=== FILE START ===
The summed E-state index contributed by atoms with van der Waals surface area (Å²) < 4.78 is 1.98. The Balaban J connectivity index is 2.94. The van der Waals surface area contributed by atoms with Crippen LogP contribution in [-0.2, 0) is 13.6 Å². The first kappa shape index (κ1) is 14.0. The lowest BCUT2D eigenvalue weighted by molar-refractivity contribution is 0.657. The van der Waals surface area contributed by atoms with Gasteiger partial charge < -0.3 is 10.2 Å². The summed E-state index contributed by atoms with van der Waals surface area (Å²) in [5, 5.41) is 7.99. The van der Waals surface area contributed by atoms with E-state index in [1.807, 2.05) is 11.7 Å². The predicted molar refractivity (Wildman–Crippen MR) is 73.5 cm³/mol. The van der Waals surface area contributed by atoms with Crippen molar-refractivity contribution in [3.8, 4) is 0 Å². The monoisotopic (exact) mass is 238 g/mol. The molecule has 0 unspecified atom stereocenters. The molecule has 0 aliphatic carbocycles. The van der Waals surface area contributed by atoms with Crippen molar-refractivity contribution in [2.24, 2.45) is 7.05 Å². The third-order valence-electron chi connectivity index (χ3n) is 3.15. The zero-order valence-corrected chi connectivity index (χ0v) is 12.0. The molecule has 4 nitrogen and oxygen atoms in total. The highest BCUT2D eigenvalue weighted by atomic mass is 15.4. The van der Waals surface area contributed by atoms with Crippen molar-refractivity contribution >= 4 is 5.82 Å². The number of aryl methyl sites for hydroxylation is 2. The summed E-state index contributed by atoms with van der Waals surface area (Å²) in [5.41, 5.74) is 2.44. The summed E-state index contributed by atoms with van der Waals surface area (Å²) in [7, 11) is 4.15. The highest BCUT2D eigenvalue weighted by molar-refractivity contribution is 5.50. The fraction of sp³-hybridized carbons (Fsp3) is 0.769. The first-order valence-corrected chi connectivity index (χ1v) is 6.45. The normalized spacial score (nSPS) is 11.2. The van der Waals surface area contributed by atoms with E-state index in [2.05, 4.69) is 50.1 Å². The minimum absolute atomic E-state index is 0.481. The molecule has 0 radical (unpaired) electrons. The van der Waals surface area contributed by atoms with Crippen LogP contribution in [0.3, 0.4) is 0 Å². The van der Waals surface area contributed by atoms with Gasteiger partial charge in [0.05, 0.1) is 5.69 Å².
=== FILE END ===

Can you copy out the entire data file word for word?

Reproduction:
The summed E-state index contributed by atoms with van der Waals surface area (Å²) < 4.78 is 1.98. The Balaban J connectivity index is 2.94. The van der Waals surface area contributed by atoms with Crippen LogP contribution in [-0.2, 0) is 13.6 Å². The first kappa shape index (κ1) is 14.0. The lowest BCUT2D eigenvalue weighted by molar-refractivity contribution is 0.657. The van der Waals surface area contributed by atoms with Gasteiger partial charge < -0.3 is 10.2 Å². The summed E-state index contributed by atoms with van der Waals surface area (Å²) in [5, 5.41) is 7.99. The van der Waals surface area contributed by atoms with E-state index in [1.807, 2.05) is 11.7 Å². The predicted molar refractivity (Wildman–Crippen MR) is 73.5 cm³/mol. The van der Waals surface area contributed by atoms with Crippen molar-refractivity contribution in [3.8, 4) is 0 Å². The monoisotopic (exact) mass is 238 g/mol. The molecule has 0 unspecified atom stereocenters. The molecule has 0 aliphatic carbocycles. The van der Waals surface area contributed by atoms with Crippen molar-refractivity contribution in [2.24, 2.45) is 7.05 Å². The third-order valence-electron chi connectivity index (χ3n) is 3.15. The zero-order valence-corrected chi connectivity index (χ0v) is 12.0. The molecule has 4 nitrogen and oxygen atoms in total. The highest BCUT2D eigenvalue weighted by atomic mass is 15.4. The van der Waals surface area contributed by atoms with Crippen molar-refractivity contribution >= 4 is 5.82 Å². The number of aryl methyl sites for hydroxylation is 2. The summed E-state index contributed by atoms with van der Waals surface area (Å²) in [5.41, 5.74) is 2.44. The summed E-state index contributed by atoms with van der Waals surface area (Å²) in [7, 11) is 4.15. The highest BCUT2D eigenvalue weighted by molar-refractivity contribution is 5.50. The fraction of sp³-hybridized carbons (Fsp3) is 0.769. The first-order valence-corrected chi connectivity index (χ1v) is 6.45. The normalized spacial score (nSPS) is 11.2. The van der Waals surface area contributed by atoms with E-state index in [2.05, 4.69) is 50.1 Å². The minimum absolute atomic E-state index is 0.481. The molecule has 0 radical (unpaired) electrons. The van der Waals surface area contributed by atoms with Crippen LogP contribution in [0.3, 0.4) is 0 Å². The van der Waals surface area contributed by atoms with Gasteiger partial charge in [0.05, 0.1) is 5.69 Å².